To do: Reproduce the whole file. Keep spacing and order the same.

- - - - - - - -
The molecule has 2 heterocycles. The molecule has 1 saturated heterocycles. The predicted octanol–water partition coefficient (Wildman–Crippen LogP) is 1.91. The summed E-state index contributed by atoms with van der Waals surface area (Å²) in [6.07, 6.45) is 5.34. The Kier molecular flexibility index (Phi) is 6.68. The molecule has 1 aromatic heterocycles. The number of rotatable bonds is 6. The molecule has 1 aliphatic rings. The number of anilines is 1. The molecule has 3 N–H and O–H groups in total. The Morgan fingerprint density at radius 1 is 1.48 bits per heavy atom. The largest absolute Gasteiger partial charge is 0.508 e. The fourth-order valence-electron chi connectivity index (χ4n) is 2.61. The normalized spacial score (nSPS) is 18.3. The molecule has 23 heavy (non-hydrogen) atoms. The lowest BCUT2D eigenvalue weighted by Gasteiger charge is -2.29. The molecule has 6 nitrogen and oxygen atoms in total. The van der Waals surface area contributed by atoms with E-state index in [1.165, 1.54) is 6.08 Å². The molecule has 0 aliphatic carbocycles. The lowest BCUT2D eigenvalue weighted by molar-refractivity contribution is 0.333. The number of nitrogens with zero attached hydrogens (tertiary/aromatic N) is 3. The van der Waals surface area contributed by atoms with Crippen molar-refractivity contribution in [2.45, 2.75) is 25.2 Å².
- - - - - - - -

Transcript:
The molecule has 2 heterocycles. The molecule has 1 saturated heterocycles. The predicted octanol–water partition coefficient (Wildman–Crippen LogP) is 1.91. The summed E-state index contributed by atoms with van der Waals surface area (Å²) in [6.07, 6.45) is 5.34. The Kier molecular flexibility index (Phi) is 6.68. The molecule has 1 aromatic heterocycles. The number of rotatable bonds is 6. The molecule has 1 aliphatic rings. The number of anilines is 1. The molecule has 3 N–H and O–H groups in total. The Morgan fingerprint density at radius 1 is 1.48 bits per heavy atom. The largest absolute Gasteiger partial charge is 0.508 e. The fourth-order valence-electron chi connectivity index (χ4n) is 2.61. The normalized spacial score (nSPS) is 18.3. The molecule has 23 heavy (non-hydrogen) atoms. The lowest BCUT2D eigenvalue weighted by Gasteiger charge is -2.29. The molecule has 6 nitrogen and oxygen atoms in total. The van der Waals surface area contributed by atoms with E-state index in [1.165, 1.54) is 6.08 Å². The molecule has 0 aliphatic carbocycles. The lowest BCUT2D eigenvalue weighted by molar-refractivity contribution is 0.333. The number of nitrogens with zero attached hydrogens (tertiary/aromatic N) is 3. The van der Waals surface area contributed by atoms with Crippen molar-refractivity contribution in [2.45, 2.75) is 25.2 Å².